I stumped home in my ridiculously impractical, confidence-boosting Prada boots at 1am having stayed for three and a half hours. I’d behaved impeccably, no horror stories or hangovers for this social butterfly, just a pair of extremely tired feet. 

Time for bed.

Dating Adventures Part One

Thursday saw me taking the plunge and going on my first Internet date. I’d had an inkling that it wasn’t going to go well as the man in question mentioned his ex-girlfriend in the first two minutes of conversation. Do I really need to know about Karen the Australian? I don’t think so. Far too much information.

It really was a disaster from the start and hard to put a positive spin on it so I’m chalking it up to experience as a reminder that I must remember to trust my instincts.

I maintain that physical attraction has to be immediate, it’s not something for me which will come in time, it’s either there or it’s not and in this case it wasn’t. If I had to choose a celebrity lookalike, I would say Cliff Richard in his later years which is obviously appealing to certain ladies of a certain generation, sadly not to me.

It wouldn’t be fair to go into details mainly because I’d have to relive them in order to write them down. It would be fair to say that we had absolutely nothing in common. I don’t particularly like Michael Jackson, I don’t watch Strictly Come Dancing and I do actually know where Marbella is but thanks for checking anyway.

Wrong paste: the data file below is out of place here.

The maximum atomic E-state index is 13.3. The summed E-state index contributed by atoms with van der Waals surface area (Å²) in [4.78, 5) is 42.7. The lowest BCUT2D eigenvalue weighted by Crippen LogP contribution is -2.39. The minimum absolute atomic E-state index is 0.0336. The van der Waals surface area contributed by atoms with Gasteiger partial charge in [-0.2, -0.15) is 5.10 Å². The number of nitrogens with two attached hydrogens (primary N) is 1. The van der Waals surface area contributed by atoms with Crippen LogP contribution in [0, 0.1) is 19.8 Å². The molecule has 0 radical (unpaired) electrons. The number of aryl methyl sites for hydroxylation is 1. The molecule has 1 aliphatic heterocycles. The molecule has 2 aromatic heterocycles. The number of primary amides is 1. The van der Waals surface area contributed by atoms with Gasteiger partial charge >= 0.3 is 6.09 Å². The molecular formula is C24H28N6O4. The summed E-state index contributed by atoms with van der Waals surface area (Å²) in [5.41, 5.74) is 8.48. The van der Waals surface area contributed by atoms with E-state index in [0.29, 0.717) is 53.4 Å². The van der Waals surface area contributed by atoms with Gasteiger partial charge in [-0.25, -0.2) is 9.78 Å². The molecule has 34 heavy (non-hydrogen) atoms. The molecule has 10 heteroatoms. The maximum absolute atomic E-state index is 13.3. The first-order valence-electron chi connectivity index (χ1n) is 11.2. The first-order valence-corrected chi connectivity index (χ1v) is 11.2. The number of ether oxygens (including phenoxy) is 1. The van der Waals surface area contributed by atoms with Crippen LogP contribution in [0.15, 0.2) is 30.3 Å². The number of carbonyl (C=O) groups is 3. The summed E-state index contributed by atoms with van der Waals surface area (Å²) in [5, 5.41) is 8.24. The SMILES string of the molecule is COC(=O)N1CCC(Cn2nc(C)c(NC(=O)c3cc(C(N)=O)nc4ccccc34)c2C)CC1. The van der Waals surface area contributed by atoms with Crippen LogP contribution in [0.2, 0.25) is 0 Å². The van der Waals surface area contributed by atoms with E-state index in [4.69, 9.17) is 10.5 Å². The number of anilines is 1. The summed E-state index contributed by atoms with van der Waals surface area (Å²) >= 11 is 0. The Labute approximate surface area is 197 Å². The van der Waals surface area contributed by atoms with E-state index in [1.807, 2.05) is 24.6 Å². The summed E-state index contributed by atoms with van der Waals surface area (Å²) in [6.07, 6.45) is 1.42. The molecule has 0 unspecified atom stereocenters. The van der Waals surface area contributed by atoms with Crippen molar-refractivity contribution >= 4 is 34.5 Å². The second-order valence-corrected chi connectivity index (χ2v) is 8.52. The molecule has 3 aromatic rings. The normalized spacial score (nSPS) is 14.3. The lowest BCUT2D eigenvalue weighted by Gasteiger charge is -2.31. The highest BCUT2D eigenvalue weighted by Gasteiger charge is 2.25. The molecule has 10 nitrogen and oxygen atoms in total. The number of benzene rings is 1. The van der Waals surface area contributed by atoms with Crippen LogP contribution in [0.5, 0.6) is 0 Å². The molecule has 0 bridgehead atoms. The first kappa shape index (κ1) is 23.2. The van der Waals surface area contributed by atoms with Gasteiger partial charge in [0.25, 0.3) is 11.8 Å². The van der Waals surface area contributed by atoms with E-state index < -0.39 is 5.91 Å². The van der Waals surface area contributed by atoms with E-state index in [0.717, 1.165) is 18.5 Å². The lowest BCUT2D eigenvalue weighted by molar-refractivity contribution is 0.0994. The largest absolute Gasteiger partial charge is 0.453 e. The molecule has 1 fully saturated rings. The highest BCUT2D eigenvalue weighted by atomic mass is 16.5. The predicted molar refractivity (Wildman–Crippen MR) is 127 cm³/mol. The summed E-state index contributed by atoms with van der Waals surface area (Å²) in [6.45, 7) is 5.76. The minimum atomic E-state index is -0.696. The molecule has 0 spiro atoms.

I’m fairly sure the feeling was mutual as, after an hour it seemed time was up and the gentleman in question said he had to make a move as he had a job interview the following day. As it was 7:15pm and there was no danger of being late, I suspect he was trying to get away from me, hard to believe I know.

We walked to the tube (surprisingly, a little uncomfortably) and said a polite goodbye without any promises of future contact. At least no one said “I’ll call you.”

So the plunge was taken, the ice was broken and I can only hope that it’s onward and upward from here.


April Showers

The illusion of Spring which was March has made way for traditional April showers.

From what I can tell, the difference between a shower and rain is the element of surprise. One looks out of the window, all looks good, a few puffy light clouds and, as it turns out, a false sense of security. Off to work walking briskly then halfway across Regent’s Park when it’s too late to turn back and too far to make a run for it, there’s suddenly a heavy shower and everything is immediately drenched. It’s such a tease!

I don’t mind the rain at all, in fact I loved rainy days in LA (all two of them) but the pathetic excuse for an umbrella which I’ve been using has blown inside out more times than I can count and it’s time to get serious about this.

I headed to John Lewis. I’m a massive fan of the John Lewis brand and the department store on Oxford Street is even worth dealing with the crowds, well, almost.

I found the umbrella department and while they didn’t have the polka dot pattern I’d hoped for, I did find one in miniature houndstooth. It’s a proper umbrella with a handle and a spike. A walking umbrella. It’s lightweight… for ladies, and it has a whopping 94cm diameter of dryness!

I hopped off the bus and, as if they’d been waiting for me, the heavens opened. My brand new automatic ladies walking umbrella popped open faster than you can say 94cm diameter of dryness and I was practically skipping in what suddenly became a torrential downpour. I was blissfully dry (except for my knees) and I felt horribly smug underneath.